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Posted on Thu 26 May 2016


Community Collaboration

One of my main aims of the residency was to get the community involved in developing the Music Memory Box:Day Centre

Music Memory Box® by Studio Meineck

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Rosie Cooke

Rosie Cooke

Rosie was the Pervasive Media Studio Assistant between 2015-2017.

Project

Music Memory Box® by Studio Meineck

Music Memory Box

Music Memory Box harnesses the evocative power of music to create a tool for people living with dementia to recollect, reminisce and reconnect with loved ones.

One of my main aims of the residency was to get the community involved in developing the Music Memory Box:

Day Centre

I have run four sessions in the day centre so far. In the first session I introduced myself and what I will be trying to achieve whilst working with them. It is a large group of around thirty people. The second and third session were all about developing an understanding of each persons music tastes, what songs made them laugh, sing, dance and unfortunately cry. Starting from general eras, I now have a song for most of the people I am working with. The fourth session I did, I themed as it was sunny that day, ‘Holidays by the sea’. I borrowed a suitcase of seaside/holiday related objects from Helston Folk Museum.  I played pier music and unpacked the suitcase. I handed the objects out and we talked about what they were, whether anyone had owned any of these objects and whether it sparked any memories. I learnt a lot in this session as some objects, for example, a brownish blackish box with a strap on; I did not know was a Brownie Box Camera.  Intergenerational projects definitely work and are successful, as the people I work with seem to relish the fact I am young and they are wise, but also were asking me about the holidays I’d been on and objects that I would take on holiday with me.

Holidays Box from Helston Museum

I have learnt a huge amount from these sessions, firstly how great the range of age groups of people there are in a certain care scenario, and therefore a range of eras that they will be interested in. You cannot assume that everyone has lived in Cornwall, some have moved down here in the last year, so they would not know Cornish folk songs. Some have lived in Cornwall their whole lives and are proud of this, so prefer to listen to Cornish folk songs. Many sessions offered at the moment are very stereotypical in their view of the type of person they are trying to design around. For example, playing Vera Lynn and looking through a box of WW1 objects may suit some, but for others this will not stimulate them at all as they have no earlier memories to recall. The youngest people in the setting may want to listen to Queen and Gerry and the Pacemakers, where some people on the other side of the room may have never heard these songs before. This provides a good opportunity to enhance communication with others and find out new stories about each other. The objects in particular add a new way of communication, through tactility, which is important when it is difficult to interact with someone through speech. Holding, opening, playing with objects can stimulate memories, recollections and emotions too.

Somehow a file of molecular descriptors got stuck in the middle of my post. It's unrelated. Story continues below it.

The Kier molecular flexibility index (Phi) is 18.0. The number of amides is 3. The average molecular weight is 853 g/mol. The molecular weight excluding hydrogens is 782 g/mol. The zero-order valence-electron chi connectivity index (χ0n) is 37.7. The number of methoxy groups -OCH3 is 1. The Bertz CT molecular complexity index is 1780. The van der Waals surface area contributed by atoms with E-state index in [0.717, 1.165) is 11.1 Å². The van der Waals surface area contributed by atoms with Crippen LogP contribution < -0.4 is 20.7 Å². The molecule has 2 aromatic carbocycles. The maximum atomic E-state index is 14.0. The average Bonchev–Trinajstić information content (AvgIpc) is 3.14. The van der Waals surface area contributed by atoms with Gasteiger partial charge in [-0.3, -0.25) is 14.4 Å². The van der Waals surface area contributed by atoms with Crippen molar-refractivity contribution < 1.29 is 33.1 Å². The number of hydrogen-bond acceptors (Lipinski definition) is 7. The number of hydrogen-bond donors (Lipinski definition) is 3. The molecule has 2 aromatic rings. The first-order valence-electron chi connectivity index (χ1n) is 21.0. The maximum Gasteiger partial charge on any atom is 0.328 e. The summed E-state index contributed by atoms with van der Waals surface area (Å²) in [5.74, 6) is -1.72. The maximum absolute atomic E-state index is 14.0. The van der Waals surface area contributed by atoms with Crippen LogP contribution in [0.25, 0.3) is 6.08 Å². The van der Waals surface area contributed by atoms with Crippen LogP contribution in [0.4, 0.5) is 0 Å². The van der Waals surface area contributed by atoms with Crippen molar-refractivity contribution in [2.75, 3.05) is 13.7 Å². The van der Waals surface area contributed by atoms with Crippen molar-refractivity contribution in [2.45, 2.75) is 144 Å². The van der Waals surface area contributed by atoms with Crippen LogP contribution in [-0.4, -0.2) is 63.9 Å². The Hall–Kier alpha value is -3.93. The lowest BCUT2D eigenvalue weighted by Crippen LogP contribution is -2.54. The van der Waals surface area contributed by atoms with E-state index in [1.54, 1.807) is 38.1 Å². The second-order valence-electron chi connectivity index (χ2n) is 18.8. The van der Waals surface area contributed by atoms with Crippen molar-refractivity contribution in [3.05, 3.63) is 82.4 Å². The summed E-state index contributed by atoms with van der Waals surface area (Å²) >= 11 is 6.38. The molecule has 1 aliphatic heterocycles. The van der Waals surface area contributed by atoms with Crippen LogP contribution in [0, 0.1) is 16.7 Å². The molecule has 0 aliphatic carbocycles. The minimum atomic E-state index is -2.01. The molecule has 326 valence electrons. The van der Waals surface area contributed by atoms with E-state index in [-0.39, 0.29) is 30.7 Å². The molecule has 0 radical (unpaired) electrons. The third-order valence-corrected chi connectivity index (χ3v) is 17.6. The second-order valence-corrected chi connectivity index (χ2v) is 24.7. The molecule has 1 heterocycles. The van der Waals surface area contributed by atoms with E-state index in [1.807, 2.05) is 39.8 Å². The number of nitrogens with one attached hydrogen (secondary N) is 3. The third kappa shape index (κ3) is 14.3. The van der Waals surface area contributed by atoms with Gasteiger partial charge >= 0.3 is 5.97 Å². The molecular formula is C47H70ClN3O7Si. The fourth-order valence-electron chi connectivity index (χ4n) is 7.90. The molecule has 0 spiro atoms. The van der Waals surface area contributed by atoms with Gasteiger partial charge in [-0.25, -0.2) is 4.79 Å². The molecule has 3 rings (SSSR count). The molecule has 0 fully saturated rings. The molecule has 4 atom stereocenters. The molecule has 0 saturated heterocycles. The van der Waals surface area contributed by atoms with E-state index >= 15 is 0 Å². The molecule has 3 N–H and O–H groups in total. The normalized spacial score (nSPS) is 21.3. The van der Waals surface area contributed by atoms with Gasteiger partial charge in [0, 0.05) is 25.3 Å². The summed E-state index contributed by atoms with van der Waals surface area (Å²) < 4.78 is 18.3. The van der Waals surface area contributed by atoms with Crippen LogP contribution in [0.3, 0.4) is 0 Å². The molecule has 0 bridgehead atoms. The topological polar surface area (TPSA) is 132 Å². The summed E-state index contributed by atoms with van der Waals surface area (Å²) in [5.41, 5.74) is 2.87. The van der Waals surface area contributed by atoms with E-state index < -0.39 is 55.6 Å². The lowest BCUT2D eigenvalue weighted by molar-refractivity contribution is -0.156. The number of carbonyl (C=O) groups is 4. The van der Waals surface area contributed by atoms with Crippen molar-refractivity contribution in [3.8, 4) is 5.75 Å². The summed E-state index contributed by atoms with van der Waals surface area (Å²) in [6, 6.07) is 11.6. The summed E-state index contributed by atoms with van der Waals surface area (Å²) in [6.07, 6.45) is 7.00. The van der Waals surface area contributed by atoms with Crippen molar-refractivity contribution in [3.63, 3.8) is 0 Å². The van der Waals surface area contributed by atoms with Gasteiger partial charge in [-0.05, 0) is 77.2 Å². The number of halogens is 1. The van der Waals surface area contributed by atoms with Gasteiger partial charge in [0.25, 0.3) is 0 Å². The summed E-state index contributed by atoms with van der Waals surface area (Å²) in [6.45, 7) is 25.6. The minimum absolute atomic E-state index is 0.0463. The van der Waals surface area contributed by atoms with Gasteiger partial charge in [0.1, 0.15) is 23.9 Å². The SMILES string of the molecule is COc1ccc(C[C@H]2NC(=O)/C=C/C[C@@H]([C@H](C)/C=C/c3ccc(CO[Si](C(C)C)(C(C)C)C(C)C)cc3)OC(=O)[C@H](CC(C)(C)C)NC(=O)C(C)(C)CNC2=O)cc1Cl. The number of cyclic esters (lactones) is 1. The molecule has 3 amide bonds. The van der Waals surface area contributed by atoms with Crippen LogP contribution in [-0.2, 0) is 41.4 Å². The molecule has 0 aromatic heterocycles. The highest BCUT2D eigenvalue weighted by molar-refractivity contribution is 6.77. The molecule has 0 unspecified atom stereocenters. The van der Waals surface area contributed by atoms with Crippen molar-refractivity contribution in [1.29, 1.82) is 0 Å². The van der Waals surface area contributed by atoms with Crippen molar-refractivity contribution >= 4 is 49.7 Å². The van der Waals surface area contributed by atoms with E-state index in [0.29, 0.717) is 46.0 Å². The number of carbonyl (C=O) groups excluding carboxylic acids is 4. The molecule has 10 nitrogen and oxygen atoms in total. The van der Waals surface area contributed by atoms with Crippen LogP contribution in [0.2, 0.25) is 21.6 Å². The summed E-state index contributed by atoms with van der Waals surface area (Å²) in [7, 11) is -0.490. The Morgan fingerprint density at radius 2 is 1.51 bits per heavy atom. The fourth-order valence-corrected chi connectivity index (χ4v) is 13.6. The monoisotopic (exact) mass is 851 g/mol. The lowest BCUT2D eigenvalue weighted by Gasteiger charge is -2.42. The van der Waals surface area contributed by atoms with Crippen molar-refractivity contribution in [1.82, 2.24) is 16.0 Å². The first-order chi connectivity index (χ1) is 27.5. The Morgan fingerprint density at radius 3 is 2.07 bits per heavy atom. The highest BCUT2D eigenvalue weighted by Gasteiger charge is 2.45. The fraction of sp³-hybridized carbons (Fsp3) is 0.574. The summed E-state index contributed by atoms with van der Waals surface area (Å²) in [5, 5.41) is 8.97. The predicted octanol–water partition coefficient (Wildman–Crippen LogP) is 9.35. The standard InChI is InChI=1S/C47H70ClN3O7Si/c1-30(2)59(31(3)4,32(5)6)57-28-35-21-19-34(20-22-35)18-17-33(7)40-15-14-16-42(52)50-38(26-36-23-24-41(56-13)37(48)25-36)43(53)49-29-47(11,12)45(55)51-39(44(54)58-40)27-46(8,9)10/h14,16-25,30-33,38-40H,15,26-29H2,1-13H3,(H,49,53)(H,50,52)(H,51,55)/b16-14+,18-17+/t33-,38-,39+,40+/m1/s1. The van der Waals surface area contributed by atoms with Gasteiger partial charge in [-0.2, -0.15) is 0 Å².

My initial aim was to make objects with each person that related to the piece of music or story that the music promoted. Through my hands on research, I have learnt that for the communal boxes’ it is more a question of promoting identity. At a time, when a person’s identity can become cloudy and confused, it is important to support and promote someone’s feelings of their own identity. What did they used to love to do? Gardening, making, singing, sailing? The object that sets off their individual piece of music, becomes an object I hope they identify themselves with. When they pick up their object and play with it in their hands and listen to the piece of music or recording I hope this strengthens connections in their mind, and strengthens their outward connections and connects them with where they are today. I am not sure if this can achieved in a single object and piece of music, but I have a month left to try.